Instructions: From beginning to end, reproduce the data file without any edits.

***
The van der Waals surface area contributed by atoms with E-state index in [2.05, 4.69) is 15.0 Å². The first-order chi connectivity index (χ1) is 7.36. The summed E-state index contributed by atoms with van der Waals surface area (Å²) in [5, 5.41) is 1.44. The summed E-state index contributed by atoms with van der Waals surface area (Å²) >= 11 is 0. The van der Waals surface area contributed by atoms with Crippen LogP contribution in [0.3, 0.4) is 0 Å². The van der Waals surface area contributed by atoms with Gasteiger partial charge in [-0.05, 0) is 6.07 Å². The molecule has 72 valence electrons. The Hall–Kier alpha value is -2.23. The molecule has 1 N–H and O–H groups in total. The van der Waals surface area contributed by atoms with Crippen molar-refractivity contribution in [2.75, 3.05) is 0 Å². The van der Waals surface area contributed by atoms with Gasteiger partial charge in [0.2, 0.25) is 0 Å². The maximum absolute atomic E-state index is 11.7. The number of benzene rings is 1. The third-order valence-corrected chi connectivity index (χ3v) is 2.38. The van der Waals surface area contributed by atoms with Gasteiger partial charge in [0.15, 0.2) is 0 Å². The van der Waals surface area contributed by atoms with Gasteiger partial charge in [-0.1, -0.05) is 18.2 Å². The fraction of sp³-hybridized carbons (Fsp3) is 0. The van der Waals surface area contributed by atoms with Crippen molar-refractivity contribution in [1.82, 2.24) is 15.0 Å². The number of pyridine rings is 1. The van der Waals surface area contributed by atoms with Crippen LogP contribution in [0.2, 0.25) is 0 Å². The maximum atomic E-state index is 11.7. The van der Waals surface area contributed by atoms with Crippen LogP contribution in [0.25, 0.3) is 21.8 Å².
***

The van der Waals surface area contributed by atoms with E-state index in [2.05, 4.69) is 15.0 Å². The first-order chi connectivity index (χ1) is 7.36. The summed E-state index contributed by atoms with van der Waals surface area (Å²) in [5, 5.41) is 1.44. The summed E-state index contributed by atoms with van der Waals surface area (Å²) >= 11 is 0. The van der Waals surface area contributed by atoms with Crippen LogP contribution in [0.3, 0.4) is 0 Å². The van der Waals surface area contributed by atoms with Gasteiger partial charge in [-0.05, 0) is 6.07 Å². The molecule has 72 valence electrons. The Hall–Kier alpha value is -2.23. The molecule has 1 N–H and O–H groups in total. The van der Waals surface area contributed by atoms with Crippen molar-refractivity contribution in [2.75, 3.05) is 0 Å². The van der Waals surface area contributed by atoms with Gasteiger partial charge in [0.2, 0.25) is 0 Å². The maximum absolute atomic E-state index is 11.7. The number of benzene rings is 1. The third-order valence-corrected chi connectivity index (χ3v) is 2.38. The van der Waals surface area contributed by atoms with Gasteiger partial charge in [0.15, 0.2) is 0 Å². The van der Waals surface area contributed by atoms with Gasteiger partial charge in [-0.1, -0.05) is 18.2 Å². The fraction of sp³-hybridized carbons (Fsp3) is 0. The van der Waals surface area contributed by atoms with Crippen molar-refractivity contribution in [1.82, 2.24) is 15.0 Å². The number of pyridine rings is 1. The van der Waals surface area contributed by atoms with Crippen LogP contribution in [0.2, 0.25) is 0 Å². The maximum atomic E-state index is 11.7. The van der Waals surface area contributed by atoms with Crippen LogP contribution in [0.25, 0.3) is 21.8 Å².